Idaho commercial fishing licenses are required if you plan to exchange, sell, transport or even barter fish that you have taken from the waters of Idaho. The state does not allow anglers without fishing licenses to operate in their waters, and this is especially important as it relates to commercial matters, as the state’s government carries the responsibility of maintaining the fish species native to their region. When buying a commercial fishing license, note that only select species may be used for selling purposes. Certain fish species that may be taken for commercial purposes include:

  • Longnose dace.
  • Tui chub.
  • Common carp.
  • Lake whitefish.
  • Chiselmouth.

Unless you learn how to get a commercial fishing license in Idaho, and you submit the necessary payment to the Idaho Fish and Game Commission, you will be unable to catch commercial fish for any of the purposes listed above. Depending on the commercial fish or crustaceans that you would like to catch in your business, a different set fees will apply.

Fishing Frequently Asked Questions

Oftentimes you can buy a fishing license through your state’s fishing department website. You will most likely need to create an account on the webpage and have a printer nearby to finalize your transaction. Make sure to also have a valid credit card on hand, as no other form of payment is accepted by state departments online. Take note that, as proof of your residency, you may be required to enter your driver’s license number.
In a general sense, a good number of states offer the following types of fishing licenses: a regular fishing license and a commercial fishing license. Depending on where you reside, you may also have the option to get a saltwater license to fish, if you are by coastal waters. In addition to these permits, you may be required to buy a fishing stamp, depending on the specific type of fish species you intend to catch.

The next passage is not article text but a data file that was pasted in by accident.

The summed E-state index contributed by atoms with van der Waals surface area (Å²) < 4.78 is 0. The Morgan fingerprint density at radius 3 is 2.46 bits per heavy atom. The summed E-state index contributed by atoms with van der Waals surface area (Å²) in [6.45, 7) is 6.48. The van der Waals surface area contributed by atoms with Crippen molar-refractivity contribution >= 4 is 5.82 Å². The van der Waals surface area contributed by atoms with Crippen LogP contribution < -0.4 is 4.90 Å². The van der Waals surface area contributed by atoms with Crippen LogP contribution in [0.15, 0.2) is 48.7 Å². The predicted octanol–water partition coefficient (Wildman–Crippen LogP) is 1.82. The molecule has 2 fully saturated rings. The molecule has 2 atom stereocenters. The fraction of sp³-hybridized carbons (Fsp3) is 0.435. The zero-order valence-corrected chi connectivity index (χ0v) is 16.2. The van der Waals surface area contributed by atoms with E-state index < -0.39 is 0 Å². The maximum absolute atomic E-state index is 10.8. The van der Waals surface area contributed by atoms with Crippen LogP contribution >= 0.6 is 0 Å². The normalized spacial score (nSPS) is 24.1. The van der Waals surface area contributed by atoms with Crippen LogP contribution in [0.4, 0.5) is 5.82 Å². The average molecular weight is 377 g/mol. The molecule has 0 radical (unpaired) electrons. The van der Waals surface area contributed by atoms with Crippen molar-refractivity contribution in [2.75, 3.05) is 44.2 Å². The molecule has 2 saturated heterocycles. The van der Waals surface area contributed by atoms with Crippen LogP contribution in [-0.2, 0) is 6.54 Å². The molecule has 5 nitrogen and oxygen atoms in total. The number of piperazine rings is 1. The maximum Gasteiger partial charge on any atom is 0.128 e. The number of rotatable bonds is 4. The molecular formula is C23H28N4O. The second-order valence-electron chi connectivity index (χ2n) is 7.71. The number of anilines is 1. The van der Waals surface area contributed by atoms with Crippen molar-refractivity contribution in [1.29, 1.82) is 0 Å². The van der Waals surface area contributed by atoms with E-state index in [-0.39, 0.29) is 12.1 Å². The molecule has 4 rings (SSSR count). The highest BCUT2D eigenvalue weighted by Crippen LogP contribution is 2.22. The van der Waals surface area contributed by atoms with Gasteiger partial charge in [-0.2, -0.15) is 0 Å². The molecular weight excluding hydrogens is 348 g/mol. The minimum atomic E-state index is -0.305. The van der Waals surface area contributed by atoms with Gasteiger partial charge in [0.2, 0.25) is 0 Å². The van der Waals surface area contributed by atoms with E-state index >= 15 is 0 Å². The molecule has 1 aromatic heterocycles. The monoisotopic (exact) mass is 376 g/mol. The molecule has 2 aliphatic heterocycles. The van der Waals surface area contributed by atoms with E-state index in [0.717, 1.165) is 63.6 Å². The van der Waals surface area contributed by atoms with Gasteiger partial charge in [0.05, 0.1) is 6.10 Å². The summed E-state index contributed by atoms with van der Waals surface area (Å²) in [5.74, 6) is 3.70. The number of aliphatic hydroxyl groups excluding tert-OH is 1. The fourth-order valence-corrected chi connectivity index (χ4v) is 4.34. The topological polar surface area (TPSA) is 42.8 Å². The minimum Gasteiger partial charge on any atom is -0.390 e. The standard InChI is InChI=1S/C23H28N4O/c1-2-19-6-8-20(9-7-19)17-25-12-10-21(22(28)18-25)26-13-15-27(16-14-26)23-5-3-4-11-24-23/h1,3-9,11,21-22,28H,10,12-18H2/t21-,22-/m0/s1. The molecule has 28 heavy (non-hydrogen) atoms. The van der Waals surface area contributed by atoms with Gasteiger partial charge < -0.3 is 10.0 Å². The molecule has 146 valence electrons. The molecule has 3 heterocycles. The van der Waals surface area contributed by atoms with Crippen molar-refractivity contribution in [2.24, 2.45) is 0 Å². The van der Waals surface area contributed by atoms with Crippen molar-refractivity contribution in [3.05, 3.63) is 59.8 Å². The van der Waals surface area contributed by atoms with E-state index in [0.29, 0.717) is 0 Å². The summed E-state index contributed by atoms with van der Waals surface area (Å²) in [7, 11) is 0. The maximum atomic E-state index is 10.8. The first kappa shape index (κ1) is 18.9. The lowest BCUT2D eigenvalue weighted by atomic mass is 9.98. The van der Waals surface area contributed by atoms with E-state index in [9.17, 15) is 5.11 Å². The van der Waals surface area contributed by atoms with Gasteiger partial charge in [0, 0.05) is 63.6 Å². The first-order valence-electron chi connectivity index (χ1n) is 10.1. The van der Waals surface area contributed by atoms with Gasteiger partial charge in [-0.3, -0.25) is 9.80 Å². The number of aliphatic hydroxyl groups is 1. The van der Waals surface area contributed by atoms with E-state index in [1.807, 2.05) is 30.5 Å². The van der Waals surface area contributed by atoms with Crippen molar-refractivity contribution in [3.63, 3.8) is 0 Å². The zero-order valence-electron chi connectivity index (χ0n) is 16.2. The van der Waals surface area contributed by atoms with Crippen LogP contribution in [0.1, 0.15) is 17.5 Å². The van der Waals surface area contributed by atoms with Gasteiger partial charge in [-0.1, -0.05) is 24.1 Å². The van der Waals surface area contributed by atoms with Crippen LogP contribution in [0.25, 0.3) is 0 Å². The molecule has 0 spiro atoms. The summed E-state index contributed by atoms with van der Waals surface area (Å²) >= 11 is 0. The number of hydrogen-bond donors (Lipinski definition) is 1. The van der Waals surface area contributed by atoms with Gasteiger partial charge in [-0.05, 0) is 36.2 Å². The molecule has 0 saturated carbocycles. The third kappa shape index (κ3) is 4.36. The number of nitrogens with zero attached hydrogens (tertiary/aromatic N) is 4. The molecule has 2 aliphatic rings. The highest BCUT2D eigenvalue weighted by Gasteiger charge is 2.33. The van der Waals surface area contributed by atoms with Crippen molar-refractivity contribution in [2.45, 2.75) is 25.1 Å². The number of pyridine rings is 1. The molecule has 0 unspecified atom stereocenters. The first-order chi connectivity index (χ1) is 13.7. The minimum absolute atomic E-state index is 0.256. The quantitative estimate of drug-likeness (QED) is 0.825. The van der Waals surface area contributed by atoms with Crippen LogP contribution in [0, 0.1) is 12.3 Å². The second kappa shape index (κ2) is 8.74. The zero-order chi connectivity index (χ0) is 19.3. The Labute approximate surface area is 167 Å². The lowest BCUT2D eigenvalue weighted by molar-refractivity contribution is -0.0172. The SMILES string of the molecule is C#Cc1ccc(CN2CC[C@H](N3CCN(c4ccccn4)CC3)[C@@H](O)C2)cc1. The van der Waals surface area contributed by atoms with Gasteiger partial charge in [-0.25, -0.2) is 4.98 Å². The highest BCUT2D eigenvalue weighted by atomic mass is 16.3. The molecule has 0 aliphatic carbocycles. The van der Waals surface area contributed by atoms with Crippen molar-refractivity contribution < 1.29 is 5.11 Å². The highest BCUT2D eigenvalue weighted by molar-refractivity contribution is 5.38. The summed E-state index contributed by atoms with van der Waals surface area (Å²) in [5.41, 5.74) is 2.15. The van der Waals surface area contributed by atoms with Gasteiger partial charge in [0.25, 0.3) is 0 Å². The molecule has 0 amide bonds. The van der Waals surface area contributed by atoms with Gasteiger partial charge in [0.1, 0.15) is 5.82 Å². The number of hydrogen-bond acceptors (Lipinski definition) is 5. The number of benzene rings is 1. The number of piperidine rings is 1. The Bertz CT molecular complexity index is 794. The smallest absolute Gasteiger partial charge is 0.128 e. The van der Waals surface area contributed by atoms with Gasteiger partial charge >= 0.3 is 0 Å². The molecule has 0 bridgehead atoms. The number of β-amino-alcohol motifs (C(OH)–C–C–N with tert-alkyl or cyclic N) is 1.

A regular fishing permit is often valid for the period of a full year. However, you may also have the option to obtain a license to fish that is good for 24 hours or 72 hours, for example. In some instances, a weekly fishing license or a lifetime license may also be available. Lifetime licenses to fish are the most suitable option for those anglers who intend to fish for the duration of their lives. Keep in mind that if you would like to continue fishing after the expiration date of your current licensure, you will be required to get a new permit to fish.
The fees related to a state fishing license may vary, depending on a few factors. But senior residents and military veterans can usually get a fishing license that is free of charge, as long as they can present official documentation that supports their residency or military service. Resident licenses to fish are often more affordable than nonresident licenses. The most costly licenses are for those who would like to get lifetime credentials.
In the event that you have lost your fishing license or it was stolen, the most common way to obtain a duplicate is through your state’s fishing department. You may be required to make an in-person visit to a nearby office or to contact a licensed agent directly. Depending on where you reside, you may also have the option to order a fishing permit replacement online. But, to be sure, it is important that you double check with your state department first, as you may also need to bring in certain documentation, such as your driver’s license or ID card.
This site is privately owned and is neither affiliated with, nor endorsed by, nor operated by a government agency.